About 1,000 children in the North East Independent School District don't have to worry about whether they can get a hot lunch at school.
Thanks to an anonymous $5,000 gift- the largest by an individual donor - all lunch balances have been wiped clean.
"We were just blown away when we received a call that there was interest in making a donation to negative lunch accounts," says Sharon Glosson, NEISD's executive director of school nutrition.
Longs Creek Elementary principal Amy Copes says several students at her school were directly impacted by the donation.
"That's one less thing for them to worry about. They can focus on other things," she says. "As a campus, we’re emphasizing kindness month. This .just fits right in with somebody anonymously doing a kind act for all of our students."
Parents were enthused about the new donation, which follows a similar $5,000 gift from Waterman Construction just a few months ago.
"It’s hard for students to learn when they’re hungry," says Christy Burguete, president of the Oak Meadow PTA.
"I have to remind my kids to not get the extra stuff every day, cause it does definitely add up."
She says she plans to pay it forward and make a donation to the school, citing the inspiration the anonymous donor provided. She also knows what it's like to have to pay off the escalating lunch debt.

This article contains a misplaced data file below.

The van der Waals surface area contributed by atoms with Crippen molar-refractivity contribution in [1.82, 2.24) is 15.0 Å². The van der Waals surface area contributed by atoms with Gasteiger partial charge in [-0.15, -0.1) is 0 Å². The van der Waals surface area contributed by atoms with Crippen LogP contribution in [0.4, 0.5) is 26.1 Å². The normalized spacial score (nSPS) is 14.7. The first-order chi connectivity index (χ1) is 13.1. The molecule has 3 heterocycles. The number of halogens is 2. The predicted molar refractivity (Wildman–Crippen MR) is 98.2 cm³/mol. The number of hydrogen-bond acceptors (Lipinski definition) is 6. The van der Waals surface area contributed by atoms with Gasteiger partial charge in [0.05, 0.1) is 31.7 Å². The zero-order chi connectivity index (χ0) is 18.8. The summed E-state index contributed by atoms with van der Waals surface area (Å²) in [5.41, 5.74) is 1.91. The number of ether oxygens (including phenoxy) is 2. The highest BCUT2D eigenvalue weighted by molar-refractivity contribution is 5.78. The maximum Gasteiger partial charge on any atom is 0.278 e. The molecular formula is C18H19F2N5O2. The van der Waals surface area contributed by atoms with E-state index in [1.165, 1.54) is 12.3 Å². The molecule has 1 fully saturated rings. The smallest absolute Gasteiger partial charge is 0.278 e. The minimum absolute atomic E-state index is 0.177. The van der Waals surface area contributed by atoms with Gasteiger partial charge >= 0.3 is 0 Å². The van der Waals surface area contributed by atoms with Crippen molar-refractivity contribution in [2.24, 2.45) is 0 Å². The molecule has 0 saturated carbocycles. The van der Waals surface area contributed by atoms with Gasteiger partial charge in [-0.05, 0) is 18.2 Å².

"It's hard to pay the $50 payment or the $100 payment every couple of months," Burguete says.
There's also the stigma for kids who don't get a hot meal when they have a negative lunch balance. That's been erased.
"For a little while, you can still go through the line and accrue a negative balance," says Cameron Vickrey, a parent of an Oak Meadow student. "After a certain point, you can go through the line, but they just have to give you a peanut butter and jelly sandwich. You don't get a hot tray lunch. And kids notice."
School administrators say they have seen kids get embarrassed at lunch.
"If they have an outstanding balance to a certain amount, they receive a different lunch, which can cause embarrassment," Copes says. "They come through the line and want a cookie. The cookie is removed because they don’t have the funds. That’s embarrassing for them."
To rectify the situation, teachers have been known to come out of their own pockets to help.
"This is one of those things that contribute to kids not wanting to come to school," Vickrey says, "to not enjoying it, to not feeling welcome or comfortable. They may just choose to forego lunch altogether.
"A lot of teachers will see this and pay out of their own money."
Because of the latest donation, no elementary student had a lunch debt as of three days ago. But that will change as the school years continues.
Glosson says anyone wanting to make a donation to the lunch program can contact the NEISD nutrition department at 210-356-9100.
"Sometimes families need more than we can provide," she says.
Copes points out another benefit to make lunch even a little sweeter: "Every kid can get a cookie."
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